But don’t miss the homework assignment included in this verse. Paul is praying that we would be able to comprehend the love of God in Christ, that we would know this love. That takes attention. In the first place, we won’t know it without praying. Remember, our text is a prayer. So ask God often to teach you about his love, to help you to see how rich it is, to experience how reliable it is. Pray to God that He would make this your treasure, that it would be this gift that gives you joy and security.

In the second place, we won’t know it without studying. And I don’t mean that in the sense of trying to cram for a test, but through the careful, deliberate reading of God’s Holy Word: every day opening Scripture and taking enough time to let the words penetrate, where later in the day you can actually remind yourself, “What was it that God said to me? What was his truth for today?” We need to grow in this knowledge, to open our arms and try wrap them around the immensity of Christ’s love.

So how does Scripture help us get a sense of these dimensions? When we’re working with Scripture, it’s impossible not to see with how little we deserve from God, and how much we deserve his wrath. Yet Scripture is a book full of hope, because it also unveils God’s life-changing love in Christ. As Jesus once put it, “All of Scripture testifies to me”—so to know Christ’s love better, know his Word better.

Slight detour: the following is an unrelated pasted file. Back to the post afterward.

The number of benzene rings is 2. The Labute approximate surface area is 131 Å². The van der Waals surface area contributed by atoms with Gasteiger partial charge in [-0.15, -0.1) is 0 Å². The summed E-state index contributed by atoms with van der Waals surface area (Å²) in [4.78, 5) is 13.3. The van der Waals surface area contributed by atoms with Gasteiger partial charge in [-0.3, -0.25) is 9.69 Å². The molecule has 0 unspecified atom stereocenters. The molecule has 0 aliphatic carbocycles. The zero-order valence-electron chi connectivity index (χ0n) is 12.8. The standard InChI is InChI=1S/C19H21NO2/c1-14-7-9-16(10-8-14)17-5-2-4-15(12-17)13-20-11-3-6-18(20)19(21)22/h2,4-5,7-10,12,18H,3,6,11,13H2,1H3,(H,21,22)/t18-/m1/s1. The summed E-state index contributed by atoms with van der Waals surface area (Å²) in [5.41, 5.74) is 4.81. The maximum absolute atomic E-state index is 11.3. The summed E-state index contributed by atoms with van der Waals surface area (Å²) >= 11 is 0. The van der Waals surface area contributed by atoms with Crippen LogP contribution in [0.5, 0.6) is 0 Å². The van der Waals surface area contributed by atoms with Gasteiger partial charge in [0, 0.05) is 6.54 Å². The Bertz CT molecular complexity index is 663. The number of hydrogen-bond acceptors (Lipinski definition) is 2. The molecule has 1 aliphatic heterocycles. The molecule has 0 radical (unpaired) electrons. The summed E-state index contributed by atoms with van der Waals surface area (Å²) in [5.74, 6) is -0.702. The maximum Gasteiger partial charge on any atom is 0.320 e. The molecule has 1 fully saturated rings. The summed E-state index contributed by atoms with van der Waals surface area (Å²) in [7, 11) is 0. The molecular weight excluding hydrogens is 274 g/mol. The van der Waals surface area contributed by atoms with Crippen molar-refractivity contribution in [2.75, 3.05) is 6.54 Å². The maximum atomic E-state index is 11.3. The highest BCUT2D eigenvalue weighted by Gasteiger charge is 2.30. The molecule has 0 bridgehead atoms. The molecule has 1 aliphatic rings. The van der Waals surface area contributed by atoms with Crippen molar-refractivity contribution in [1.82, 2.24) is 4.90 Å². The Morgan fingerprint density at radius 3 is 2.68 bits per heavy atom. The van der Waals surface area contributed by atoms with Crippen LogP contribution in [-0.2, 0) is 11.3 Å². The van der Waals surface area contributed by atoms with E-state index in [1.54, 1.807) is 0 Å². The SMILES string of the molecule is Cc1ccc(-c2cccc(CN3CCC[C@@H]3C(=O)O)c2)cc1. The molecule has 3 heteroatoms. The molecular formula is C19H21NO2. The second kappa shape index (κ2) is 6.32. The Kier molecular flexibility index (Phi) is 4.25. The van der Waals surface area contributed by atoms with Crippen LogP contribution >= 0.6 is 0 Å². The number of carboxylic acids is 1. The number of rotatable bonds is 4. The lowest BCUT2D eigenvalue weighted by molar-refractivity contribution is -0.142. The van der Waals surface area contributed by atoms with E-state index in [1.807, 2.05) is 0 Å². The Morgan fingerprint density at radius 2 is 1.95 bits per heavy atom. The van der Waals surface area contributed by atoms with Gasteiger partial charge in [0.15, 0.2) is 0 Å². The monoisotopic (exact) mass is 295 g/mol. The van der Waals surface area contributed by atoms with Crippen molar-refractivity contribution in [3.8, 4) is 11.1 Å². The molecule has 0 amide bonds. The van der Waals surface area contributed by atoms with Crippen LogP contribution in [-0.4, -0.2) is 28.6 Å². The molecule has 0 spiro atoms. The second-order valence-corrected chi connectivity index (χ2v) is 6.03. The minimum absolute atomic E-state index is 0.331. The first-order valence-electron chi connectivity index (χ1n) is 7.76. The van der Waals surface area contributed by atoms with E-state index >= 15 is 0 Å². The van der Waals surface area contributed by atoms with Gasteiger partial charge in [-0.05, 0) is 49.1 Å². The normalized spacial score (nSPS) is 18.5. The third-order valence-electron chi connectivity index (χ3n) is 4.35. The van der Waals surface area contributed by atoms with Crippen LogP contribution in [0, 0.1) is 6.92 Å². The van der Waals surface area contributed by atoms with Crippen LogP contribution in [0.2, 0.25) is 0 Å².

Let’s all admit that we’re not diligent in this task. That’s why growing in Christ’s love should never be done on your own. See how the Paul puts it, praying that we may be able to comprehend this love “with all the saints” (v 18). The best setting in which to experience God’s love is with God’s people. When we profess our faith, we do it publicly. When we worship, we do it communally. When we study Scripture, it’s good to do it jointly.

It’s in the fellowship of the church that we learn about Christ’s love. As someone once said, “It needs the whole people of God to understand the whole love of God.” If you will grow in faith and knowledge, make sure that you surround yourself with those who can help you in this. Seek out godly friends. Be a living part of this community so that we can support you.

I’ve been exhorting you to grow in the knowledge of Christ’s love. Yet as Paul says, it’s also beyond us: it’s a love that “passes knowledge” (v 19). After all our prayer and study and reflection, Christ’s love is too great to be fully known. That might discourage us, but it actually inspires us. For no matter how much we know the love of Christ, no matter how fully we enter his grace, there’s always more—it keeps going.

That’s because God’s love is never limited by circumstance. It’s different from our own love, which tends to be pathetically conditional and uncertain. For instance, if you’ve had a bad day at work, it’s really hard to come home and feel like loving your family. And it can be doubly hard to feel like loving if someone else is having a bad day—or even a bad year. Our love quickly fades, but God’s love always flourishes.

In fact, it’s when we’re struggling that we actually experience new depths of his love. In the sorrows and trials and sufferings of life, we come to know how close God is. In ways that are too deep for our mind to grasp, we experience new dimensions of his grace. We see every earthly thing falling away, while what remains is truly important and valuable: the love of God in Christ. And you’ll never be able to exhaust or deplete this gift.